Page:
Monday, July 30, 2012

all the benefits of voting for Gary Johnson without actually pulling the lever

Conor Friedersdorf offers strategic advice to voters dissatisfied with the candidates the American political duopoly has thrown up for the presidency.
But what if third-party-curious Americans who stop themselves because they're averse to "throwing away their vote" took a more strategic approach to their role as voters? If you aren't crazy about the Republican or Democrat, but think of your vote from a utilitarian perspective and are uninterested in purely symbolic gestures, here's how to impact presidential elections in two easy steps:
1) Postpone your calculated support for someone you don't like until you're standing in the election booth. Before then, support the third-party nominee you'd like to see win. If a pollster asks who you support give their name, not the major-party candidate you may wind up voting for in the end. Doing so doesn't squander your vote on someone who won't win, but could be the difference between a Libertarian or Green Party candidate being included or excluded from TV debates.
2) Think about whether or not you live in a swing state. If so, maybe it makes more sense to vote Republican or Democrat. But if you live in a state like California, where the Democrat will obviously win, or a state like Utah where the Republican is obviously going to win, your vote is going to have a lot more impact if you're part of a third-party surge that signals disaffection to others.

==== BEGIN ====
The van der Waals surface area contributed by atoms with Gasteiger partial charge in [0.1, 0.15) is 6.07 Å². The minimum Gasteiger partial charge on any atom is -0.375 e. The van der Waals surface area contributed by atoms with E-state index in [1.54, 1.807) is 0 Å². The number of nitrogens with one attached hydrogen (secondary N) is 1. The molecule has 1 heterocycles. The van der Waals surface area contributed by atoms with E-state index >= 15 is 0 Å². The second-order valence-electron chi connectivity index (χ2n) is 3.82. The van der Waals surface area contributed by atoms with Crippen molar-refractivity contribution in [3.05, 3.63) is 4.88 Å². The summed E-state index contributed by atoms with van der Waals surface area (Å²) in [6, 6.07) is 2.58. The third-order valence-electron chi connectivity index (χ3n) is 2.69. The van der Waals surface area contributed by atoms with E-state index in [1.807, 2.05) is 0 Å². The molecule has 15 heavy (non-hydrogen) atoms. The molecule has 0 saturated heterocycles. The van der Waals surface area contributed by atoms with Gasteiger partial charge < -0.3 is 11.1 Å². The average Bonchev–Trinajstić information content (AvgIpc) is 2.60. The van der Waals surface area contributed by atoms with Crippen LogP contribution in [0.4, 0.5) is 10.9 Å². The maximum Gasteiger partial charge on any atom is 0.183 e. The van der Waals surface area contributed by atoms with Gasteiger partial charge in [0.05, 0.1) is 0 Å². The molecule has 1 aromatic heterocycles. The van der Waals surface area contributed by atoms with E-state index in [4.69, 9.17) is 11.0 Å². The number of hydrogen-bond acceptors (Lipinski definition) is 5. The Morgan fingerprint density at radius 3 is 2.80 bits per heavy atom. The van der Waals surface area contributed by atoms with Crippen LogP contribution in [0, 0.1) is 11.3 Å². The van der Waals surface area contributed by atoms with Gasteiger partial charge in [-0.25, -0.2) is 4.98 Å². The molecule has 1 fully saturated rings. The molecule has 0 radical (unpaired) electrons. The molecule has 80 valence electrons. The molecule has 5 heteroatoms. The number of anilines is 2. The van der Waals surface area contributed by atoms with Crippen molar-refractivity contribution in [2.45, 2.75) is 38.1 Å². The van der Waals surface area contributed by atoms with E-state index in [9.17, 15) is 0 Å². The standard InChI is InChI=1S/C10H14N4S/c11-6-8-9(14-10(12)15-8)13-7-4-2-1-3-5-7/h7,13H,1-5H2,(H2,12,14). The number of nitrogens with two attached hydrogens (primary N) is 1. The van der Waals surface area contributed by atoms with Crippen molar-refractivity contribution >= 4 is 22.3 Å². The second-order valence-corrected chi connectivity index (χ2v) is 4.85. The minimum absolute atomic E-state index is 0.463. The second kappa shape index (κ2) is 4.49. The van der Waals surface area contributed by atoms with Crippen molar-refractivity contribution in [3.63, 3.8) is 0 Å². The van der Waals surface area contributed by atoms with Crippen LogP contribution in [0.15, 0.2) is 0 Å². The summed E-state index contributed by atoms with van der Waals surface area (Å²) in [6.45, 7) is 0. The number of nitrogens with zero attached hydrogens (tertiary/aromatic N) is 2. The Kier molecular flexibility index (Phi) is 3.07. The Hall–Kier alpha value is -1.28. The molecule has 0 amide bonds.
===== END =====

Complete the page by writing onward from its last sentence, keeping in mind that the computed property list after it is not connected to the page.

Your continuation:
These two strategies make sense partly because a third-party needn't win or even swing an election to make a difference. Neither the Green nor the Libertarian parties are likely to ever win the presidency. But that needn't be the goal. If Republicans or Democrats notice a third party getting traction -- that is to say, 8 or 10 or 15 percent of the vote -- they'll start co-opting its issues.
I think this is a splendid idea, and I'm surprised I never thought of it this way. I am definitely in favor of strategic voting. Of course, I think anything that might wreak any kind of havoc on the two entrenched parties is a thing worth doing. I've said this before, but it bears repeating: even if you don't want to vote for Gary Johnson because of some goofy libertarian position he might hold (I'm not happy about his mild gold-buggery, for example), there is only upside to getting Johnson on the national debate stage if you care about the ever-expanding national security state and extrajudicial drone assassinations and warrantless wiretapping and endless undeclared foreign wars and all those other things liberals loved to complain about when it wasn't their guy perpetrating them. And if you smoke weed or know anyone who does, Johnson is your best shot at getting drug war reform some national air time.

There's no downside because you know he won't win regardless. And besides that, Johnson will not be a repeat of previous substantive third party runs because the votes he siphons off will likely not come overwhelmingly from just one candidate. This is like having your ideological protest cake and eating it too.

And just ask yourself if the USA would be a better or worse place if television ads like the following were beamed into millions of American homes in the coming months.

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